In 1965, the Ramblers ceased to exist. Around that same time, Sun City Arizona had become a hot spot, a landing zone for retirees wanting to stay active. Everyone knew Webb's passion for baseball, having just sold the New York Yankees (1964). Inquiries were made about the possibility to move the Ramblers team to this newly formed community. The local newspaper, The News Sun started talking to merchants who advertised heavily in those days. They also ran a questionnaire and asked residents, should Sun City have a girl's fast pitch softball team. The answer was resounding yes.

    Negotiations began with DEVCO and local business leaders. The Del E Webb Development Corporation (DEVCO) constructed a field near the corner of 108th and Grand Ave. It was nothing fancy, with chain link fences, rest rooms, concession stands and the old DEVCO sales office (which by the way is attached to the museum and is our theater). The stadium had a 1000 seats and more often than not, sold out. Total cost to build it, $11,000. Webb's people considered it one of the best investments ever made.

    Several of the Ramblers former players joined the team. One in particular stands out, Bev Dryer. The old franchise belonged to Ford Hoffman and when the team moved, it was ultimately put in Bev's name. It remained there until 1973 when she retired. But, we are getting ahead of ourselves.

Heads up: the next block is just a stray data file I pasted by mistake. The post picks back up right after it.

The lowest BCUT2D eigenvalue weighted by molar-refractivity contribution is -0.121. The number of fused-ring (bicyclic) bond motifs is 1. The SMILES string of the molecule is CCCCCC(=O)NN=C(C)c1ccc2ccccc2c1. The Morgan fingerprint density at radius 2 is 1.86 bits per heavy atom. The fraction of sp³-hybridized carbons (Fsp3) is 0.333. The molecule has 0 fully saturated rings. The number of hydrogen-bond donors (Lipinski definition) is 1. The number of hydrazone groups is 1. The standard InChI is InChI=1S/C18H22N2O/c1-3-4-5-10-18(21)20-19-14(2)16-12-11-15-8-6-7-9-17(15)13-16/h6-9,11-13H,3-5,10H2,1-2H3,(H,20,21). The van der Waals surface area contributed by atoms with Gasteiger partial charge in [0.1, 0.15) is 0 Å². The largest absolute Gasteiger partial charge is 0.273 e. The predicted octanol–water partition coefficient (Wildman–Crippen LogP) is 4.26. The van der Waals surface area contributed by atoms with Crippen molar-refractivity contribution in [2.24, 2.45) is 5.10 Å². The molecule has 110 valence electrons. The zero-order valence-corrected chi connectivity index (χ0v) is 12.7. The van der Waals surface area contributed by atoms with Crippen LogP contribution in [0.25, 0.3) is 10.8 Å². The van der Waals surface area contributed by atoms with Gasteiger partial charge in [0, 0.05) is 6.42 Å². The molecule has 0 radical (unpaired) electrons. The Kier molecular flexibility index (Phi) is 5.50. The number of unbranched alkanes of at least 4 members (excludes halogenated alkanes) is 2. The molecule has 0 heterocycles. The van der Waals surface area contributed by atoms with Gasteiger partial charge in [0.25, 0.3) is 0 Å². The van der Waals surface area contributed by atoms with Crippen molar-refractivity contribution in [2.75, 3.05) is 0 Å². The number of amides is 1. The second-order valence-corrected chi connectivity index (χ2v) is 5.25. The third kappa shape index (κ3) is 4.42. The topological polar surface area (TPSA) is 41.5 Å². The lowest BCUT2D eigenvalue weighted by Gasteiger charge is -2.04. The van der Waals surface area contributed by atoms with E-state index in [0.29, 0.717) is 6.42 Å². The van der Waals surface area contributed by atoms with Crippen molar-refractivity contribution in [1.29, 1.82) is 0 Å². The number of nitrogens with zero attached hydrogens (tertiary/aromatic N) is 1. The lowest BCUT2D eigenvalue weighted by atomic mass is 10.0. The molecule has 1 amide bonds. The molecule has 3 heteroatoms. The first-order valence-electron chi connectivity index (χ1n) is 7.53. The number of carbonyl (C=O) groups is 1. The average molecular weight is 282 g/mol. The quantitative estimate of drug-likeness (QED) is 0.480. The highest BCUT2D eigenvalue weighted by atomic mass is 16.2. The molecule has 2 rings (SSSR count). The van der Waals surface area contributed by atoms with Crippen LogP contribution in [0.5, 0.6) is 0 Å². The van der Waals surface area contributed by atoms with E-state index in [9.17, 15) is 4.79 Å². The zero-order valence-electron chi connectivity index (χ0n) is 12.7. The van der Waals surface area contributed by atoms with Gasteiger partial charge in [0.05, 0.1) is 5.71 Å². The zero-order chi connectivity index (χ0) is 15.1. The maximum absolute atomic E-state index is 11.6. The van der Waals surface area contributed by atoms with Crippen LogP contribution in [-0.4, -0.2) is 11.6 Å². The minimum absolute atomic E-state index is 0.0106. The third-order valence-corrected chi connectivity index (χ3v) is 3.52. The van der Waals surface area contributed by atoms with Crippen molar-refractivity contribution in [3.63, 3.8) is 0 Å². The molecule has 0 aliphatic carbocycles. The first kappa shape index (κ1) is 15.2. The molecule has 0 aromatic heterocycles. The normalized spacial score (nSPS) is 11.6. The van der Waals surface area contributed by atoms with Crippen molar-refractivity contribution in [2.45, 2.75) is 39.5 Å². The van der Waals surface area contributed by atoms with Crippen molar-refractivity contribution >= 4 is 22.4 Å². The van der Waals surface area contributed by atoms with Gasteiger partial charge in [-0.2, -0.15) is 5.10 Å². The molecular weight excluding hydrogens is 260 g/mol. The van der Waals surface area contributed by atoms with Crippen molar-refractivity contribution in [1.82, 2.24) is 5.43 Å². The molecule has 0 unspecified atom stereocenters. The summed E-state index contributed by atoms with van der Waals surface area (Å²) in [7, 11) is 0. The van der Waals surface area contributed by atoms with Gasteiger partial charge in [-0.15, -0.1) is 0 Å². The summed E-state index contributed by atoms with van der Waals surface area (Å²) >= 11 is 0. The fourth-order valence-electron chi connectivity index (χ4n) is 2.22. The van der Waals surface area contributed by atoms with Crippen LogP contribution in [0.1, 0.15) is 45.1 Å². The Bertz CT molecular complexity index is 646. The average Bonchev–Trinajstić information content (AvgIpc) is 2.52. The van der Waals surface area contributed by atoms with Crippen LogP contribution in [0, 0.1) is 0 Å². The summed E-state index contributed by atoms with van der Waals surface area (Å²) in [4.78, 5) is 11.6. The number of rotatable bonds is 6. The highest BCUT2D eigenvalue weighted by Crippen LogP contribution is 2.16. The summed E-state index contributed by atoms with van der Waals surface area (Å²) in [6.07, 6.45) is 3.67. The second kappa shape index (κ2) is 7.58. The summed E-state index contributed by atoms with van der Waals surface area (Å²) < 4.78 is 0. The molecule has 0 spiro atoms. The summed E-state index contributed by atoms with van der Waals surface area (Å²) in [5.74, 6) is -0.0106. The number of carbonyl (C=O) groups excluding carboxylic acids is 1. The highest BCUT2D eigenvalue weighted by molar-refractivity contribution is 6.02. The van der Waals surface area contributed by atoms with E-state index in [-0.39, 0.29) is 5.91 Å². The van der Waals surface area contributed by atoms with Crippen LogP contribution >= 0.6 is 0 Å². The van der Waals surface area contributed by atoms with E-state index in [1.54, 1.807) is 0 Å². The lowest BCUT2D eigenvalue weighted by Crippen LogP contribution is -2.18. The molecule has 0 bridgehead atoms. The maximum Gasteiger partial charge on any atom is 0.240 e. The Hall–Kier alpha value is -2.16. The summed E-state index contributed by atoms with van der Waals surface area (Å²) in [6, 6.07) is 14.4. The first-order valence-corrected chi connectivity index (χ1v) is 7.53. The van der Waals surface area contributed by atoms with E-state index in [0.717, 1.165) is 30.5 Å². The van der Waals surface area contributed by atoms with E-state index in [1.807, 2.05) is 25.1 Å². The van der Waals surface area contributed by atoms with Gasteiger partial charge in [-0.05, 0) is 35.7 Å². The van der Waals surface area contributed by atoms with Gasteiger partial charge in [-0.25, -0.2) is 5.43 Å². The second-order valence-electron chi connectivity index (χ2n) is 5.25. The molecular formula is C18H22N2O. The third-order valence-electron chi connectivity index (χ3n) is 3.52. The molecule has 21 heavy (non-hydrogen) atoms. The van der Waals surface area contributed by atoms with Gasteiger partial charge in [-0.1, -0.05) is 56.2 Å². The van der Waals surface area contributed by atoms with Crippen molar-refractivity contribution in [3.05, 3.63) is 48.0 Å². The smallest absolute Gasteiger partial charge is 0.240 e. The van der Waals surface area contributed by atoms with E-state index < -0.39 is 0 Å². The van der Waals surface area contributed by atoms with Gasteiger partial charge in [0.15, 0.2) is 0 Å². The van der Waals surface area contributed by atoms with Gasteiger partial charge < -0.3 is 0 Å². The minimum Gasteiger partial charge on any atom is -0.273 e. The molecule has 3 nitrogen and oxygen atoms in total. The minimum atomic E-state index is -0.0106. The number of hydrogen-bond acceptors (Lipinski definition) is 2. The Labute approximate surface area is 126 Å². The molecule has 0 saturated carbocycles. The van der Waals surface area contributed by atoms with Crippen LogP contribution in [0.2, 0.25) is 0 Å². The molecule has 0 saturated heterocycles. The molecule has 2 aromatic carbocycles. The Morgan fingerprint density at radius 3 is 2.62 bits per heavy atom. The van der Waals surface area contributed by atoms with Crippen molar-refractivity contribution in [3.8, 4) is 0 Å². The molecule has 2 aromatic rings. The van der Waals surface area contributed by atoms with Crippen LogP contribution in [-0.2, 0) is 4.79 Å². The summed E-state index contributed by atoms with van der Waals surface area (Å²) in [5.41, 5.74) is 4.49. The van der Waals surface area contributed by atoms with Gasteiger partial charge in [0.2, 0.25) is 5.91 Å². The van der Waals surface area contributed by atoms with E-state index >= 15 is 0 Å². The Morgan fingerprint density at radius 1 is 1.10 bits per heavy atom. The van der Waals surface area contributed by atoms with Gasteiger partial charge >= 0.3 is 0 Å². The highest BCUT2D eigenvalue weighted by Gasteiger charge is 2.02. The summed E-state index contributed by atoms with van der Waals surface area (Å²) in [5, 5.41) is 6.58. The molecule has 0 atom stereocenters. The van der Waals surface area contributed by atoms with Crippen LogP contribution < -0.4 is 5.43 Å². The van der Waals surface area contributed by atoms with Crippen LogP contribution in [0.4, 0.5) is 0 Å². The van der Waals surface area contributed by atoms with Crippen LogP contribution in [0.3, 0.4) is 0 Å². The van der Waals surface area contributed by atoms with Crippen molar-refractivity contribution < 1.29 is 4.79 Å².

The News-Sun also ran a contest to name the team. There were more than 800 entries, several suggesting the "Saints." Turns out C. E. Kingsley's submission had the earliest postmark and he received a season pass to home games and gift certificates from the Grand Ave Merchants. Before the first pitch was ever thrown out, the interest levels for this newly formed team of transplanted athletes was high.

    The first game in this new field, was on May 7, 1966, playing against the Phoenix Rainbows. On May 20, the Saints took the field against The California Cuties (wait for it); the "Cuties" were a team of men dressed as women and the reports claim it was "uproariously funny." During the winter of 1966/1967 a women's winter softball league was formed with teams from Prescott, Phoenix and Tuscon.